D11.7 Aromatic Molecules

Benzene, C6H6, is representative of a large number of aromatic compounds. These compounds contain ring structures and exhibit bonding that must be described using resonance structures. The resonance structures for benzene are:

This structural formula shows a six carbon hydrocarbon ring. On the left side there are six C atoms. The C atom on top and to the left forms a single bond to the C atom on the top and to the right. The C atom has a double bond to another C atom which has a single bond to a C atom. That C atom has a double bond to another C atom which has a single bond to a C atom. That C atom forms a double bond with another C atom. Each C atom has a single bond to an H atom. There is a double sided arrow and the structure on the right is almost identical to the structure on the left. The structure on the right shows double bonds where the structure on the left showed single bonds. The structure on the right shows single bonds where the stucture on the left showed double bonds.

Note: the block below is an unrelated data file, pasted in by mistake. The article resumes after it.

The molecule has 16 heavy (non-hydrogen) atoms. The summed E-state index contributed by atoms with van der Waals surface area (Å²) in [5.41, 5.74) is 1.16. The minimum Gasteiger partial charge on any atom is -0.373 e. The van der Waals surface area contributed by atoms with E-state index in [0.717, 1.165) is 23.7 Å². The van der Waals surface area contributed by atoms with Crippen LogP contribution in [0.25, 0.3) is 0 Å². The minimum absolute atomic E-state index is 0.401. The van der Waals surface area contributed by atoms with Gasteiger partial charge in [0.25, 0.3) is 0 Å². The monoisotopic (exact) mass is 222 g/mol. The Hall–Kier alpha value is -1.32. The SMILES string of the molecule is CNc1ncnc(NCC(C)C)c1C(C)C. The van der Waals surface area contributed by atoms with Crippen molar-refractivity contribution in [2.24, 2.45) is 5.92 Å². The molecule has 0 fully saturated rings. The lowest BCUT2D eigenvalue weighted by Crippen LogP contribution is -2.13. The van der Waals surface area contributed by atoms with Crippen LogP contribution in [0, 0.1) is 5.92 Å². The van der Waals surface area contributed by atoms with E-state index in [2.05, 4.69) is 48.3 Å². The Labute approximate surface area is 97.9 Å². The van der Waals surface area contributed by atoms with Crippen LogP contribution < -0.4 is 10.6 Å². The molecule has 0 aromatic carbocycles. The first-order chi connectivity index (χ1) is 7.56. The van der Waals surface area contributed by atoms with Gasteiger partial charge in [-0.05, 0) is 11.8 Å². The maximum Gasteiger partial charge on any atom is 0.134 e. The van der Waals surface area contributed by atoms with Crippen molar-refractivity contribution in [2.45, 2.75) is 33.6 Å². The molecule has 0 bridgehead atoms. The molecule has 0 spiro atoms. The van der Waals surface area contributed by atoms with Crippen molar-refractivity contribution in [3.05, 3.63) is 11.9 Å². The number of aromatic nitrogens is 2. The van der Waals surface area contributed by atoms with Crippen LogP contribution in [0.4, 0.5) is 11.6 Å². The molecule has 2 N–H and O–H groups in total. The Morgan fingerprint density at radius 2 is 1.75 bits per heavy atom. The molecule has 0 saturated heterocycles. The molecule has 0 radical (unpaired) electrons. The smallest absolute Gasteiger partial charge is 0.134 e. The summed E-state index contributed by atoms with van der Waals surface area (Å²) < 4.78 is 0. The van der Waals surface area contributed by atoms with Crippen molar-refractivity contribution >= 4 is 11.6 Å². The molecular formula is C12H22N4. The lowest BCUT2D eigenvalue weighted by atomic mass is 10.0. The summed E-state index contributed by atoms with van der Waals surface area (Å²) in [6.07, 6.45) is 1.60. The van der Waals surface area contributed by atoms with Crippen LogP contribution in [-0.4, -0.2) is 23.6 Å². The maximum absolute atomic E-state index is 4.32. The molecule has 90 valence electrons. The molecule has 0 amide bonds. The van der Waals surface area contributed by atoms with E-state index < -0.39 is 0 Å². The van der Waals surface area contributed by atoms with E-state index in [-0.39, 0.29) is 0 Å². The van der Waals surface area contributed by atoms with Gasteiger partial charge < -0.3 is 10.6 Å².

All six carbon-carbon bonds are equivalent and exhibit bond lengths that are intermediate between those of a C–C single bond and a C=C double bond.

The chemical reactivity of aromatic compounds differs from the reactivity of alkenes. For example, aromatic compounds do not undergo addition reactions. Instead, with the aid of a catalyst, they can undergo substitution reactions where one of the hydrogen atoms is replaced by a substituent: another atom or group of atoms. A substitution reaction leaves the delocalized double bonds intact.

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Chemistry 109 Fall 2021 by John Moore, Jia Zhou, and Etienne Garand is licensed under a Creative Commons Attribution-NonCommercial-ShareAlike 4.0 International License, except where otherwise noted.